Oil prices rise after Saudi Arabia pledge to deepen production cuts in June; Brent crude up 1.3%
Oil prices rose on Tuesday, boosted by an unexpected commitment from Saudi Arabia to deepen production cuts in June to help drain a supply glut built up during the coronavirus crisis
London: Oil prices rose on Tuesday, boosted by an unexpected commitment from Saudi Arabia to deepen production cuts in June to help drain a supply glut built up during the coronavirus crisis.
Brent crude advanced 38 cents, or 1.3 percent, to $30.01 at 0830 GMT, while US West Texas Intermediate (WTI) crude futures were up 70 cents, or 2.9 percent, at $24.84.
Saudi Arabia said on Monday it would cut output by a further 1 million barrels per day (bpd) in June, slashing total production to 7.5 million bpd, or down nearly 40 percent from April.
The United Arab Emirates and Kuwait also committed to cut an extra 180,000 bpd in total, adding to reductions the producers agreed under a deal between OPEC, Russia and other nations, a group known as OPEC+.
But both benchmark crudes still fell on Monday, despite those announcements, amid fears output cuts are still not enough to balance a market where demand has been hammered by the coronavirus and where consumption could be hit again by a second wave of infections.
“The market is obviously far from certain that the additional cuts announced yesterday will be able to drive the oil price materially higher. But, today, the conclusion is that yes, the additional cuts are naturally positive on the margin,” said Bjarne Schieldrop, chief commodities analyst with SEB Bank.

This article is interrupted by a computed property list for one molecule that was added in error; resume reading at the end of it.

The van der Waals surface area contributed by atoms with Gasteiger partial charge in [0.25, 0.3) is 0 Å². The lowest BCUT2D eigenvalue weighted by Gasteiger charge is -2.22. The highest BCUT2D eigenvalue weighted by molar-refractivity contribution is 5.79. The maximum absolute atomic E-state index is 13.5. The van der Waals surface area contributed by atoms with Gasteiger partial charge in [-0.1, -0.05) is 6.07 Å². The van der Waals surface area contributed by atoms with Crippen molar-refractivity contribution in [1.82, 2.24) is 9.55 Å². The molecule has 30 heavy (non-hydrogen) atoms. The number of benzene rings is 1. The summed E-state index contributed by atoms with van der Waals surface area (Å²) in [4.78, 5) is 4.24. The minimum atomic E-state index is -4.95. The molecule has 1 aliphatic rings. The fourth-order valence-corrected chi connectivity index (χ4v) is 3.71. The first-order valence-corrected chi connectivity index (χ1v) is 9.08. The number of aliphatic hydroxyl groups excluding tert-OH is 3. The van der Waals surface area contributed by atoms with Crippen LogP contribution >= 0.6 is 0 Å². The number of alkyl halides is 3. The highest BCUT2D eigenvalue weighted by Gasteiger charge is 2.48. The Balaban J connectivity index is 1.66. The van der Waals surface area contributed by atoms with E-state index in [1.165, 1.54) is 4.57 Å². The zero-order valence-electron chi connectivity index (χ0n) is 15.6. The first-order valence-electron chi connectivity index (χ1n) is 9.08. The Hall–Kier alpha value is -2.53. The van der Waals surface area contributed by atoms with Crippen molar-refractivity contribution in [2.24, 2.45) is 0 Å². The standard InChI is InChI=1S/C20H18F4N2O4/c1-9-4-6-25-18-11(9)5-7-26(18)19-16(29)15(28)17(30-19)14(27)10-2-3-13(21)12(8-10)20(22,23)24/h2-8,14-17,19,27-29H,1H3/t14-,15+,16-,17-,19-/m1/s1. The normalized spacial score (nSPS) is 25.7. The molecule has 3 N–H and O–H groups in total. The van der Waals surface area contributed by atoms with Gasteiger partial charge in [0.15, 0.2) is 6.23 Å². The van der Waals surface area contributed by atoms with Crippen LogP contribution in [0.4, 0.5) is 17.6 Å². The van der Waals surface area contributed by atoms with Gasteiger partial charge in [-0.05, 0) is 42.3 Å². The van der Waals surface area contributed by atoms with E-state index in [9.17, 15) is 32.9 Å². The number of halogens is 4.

Kazakhstan has ordered producers in large and mid-sized oil fields to cut output by about 22 percent in May to June, in line with the OPEC+ deal.
Output cuts, along with the easing of lockdowns in some countries that has helped lift fuel demand, are expected to ease pressure on crude storage capacity. But renewed coronavirus outbreaks in China and South Korea have revived concerns.
Data showing China’s April factory prices fell at the sharpest rate in four years added to investor jitters, revealing weak industrial demand.
“On the demand side there’s probably a view that the worst may be behind us, in terms of the peak damage point. If we do see a second wave, that would hurt demand and hurt pricing,” Commonwealth Bank’s Vivek Dhar said.
Inventory data this week will be key to extending any oil price rally.
US crude inventories likely rose by about 4.3 million barrels in the week to 8 May, a preliminary Reuters poll showed, before reports from the American Petroleum Institute industry group on Tuesday and the US Energy Information Administration on Wednesday.
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